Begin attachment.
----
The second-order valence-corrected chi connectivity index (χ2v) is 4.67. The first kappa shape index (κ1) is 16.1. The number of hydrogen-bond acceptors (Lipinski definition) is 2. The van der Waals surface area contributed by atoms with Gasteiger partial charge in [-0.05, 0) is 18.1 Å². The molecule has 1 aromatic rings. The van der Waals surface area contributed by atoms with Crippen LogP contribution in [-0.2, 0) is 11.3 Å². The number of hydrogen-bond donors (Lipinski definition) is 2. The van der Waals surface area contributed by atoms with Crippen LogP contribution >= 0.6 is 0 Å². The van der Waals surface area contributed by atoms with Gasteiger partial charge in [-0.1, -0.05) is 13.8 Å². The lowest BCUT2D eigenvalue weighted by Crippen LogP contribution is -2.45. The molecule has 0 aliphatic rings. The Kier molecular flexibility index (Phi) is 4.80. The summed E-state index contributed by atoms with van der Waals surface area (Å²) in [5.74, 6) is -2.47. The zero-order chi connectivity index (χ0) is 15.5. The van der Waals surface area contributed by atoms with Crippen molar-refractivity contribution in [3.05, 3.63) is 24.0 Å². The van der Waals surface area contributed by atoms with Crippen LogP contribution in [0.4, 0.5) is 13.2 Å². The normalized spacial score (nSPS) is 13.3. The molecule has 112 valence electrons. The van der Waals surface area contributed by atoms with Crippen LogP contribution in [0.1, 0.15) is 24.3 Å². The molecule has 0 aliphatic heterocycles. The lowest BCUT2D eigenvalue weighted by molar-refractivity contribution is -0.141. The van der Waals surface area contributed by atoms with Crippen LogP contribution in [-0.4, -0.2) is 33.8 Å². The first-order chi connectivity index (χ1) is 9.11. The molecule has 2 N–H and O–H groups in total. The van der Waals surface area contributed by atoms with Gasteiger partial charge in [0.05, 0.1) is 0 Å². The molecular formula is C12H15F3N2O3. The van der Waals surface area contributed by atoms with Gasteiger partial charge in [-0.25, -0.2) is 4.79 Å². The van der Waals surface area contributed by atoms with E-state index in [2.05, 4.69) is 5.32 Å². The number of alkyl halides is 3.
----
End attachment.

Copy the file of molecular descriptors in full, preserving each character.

The second-order valence-corrected chi connectivity index (χ2v) is 4.67. The first kappa shape index (κ1) is 16.1. The number of hydrogen-bond acceptors (Lipinski definition) is 2. The van der Waals surface area contributed by atoms with Gasteiger partial charge in [-0.05, 0) is 18.1 Å². The molecule has 1 aromatic rings. The van der Waals surface area contributed by atoms with Crippen LogP contribution in [-0.2, 0) is 11.3 Å². The number of hydrogen-bond donors (Lipinski definition) is 2. The van der Waals surface area contributed by atoms with Crippen LogP contribution >= 0.6 is 0 Å². The van der Waals surface area contributed by atoms with Gasteiger partial charge in [-0.1, -0.05) is 13.8 Å². The lowest BCUT2D eigenvalue weighted by Crippen LogP contribution is -2.45. The molecule has 0 aliphatic rings. The Kier molecular flexibility index (Phi) is 4.80. The summed E-state index contributed by atoms with van der Waals surface area (Å²) in [5.74, 6) is -2.47. The zero-order chi connectivity index (χ0) is 15.5. The van der Waals surface area contributed by atoms with Crippen molar-refractivity contribution in [3.05, 3.63) is 24.0 Å². The van der Waals surface area contributed by atoms with Crippen LogP contribution in [0.4, 0.5) is 13.2 Å². The normalized spacial score (nSPS) is 13.3. The molecule has 112 valence electrons. The van der Waals surface area contributed by atoms with Crippen LogP contribution in [0.1, 0.15) is 24.3 Å². The molecule has 0 aliphatic heterocycles. The lowest BCUT2D eigenvalue weighted by molar-refractivity contribution is -0.141. The van der Waals surface area contributed by atoms with Crippen LogP contribution in [-0.4, -0.2) is 33.8 Å². The first-order chi connectivity index (χ1) is 9.11. The molecule has 2 N–H and O–H groups in total. The van der Waals surface area contributed by atoms with Gasteiger partial charge in [0.05, 0.1) is 0 Å². The molecular formula is C12H15F3N2O3. The van der Waals surface area contributed by atoms with Gasteiger partial charge in [-0.25, -0.2) is 4.79 Å². The van der Waals surface area contributed by atoms with E-state index in [2.05, 4.69) is 5.32 Å². The number of alkyl halides is 3.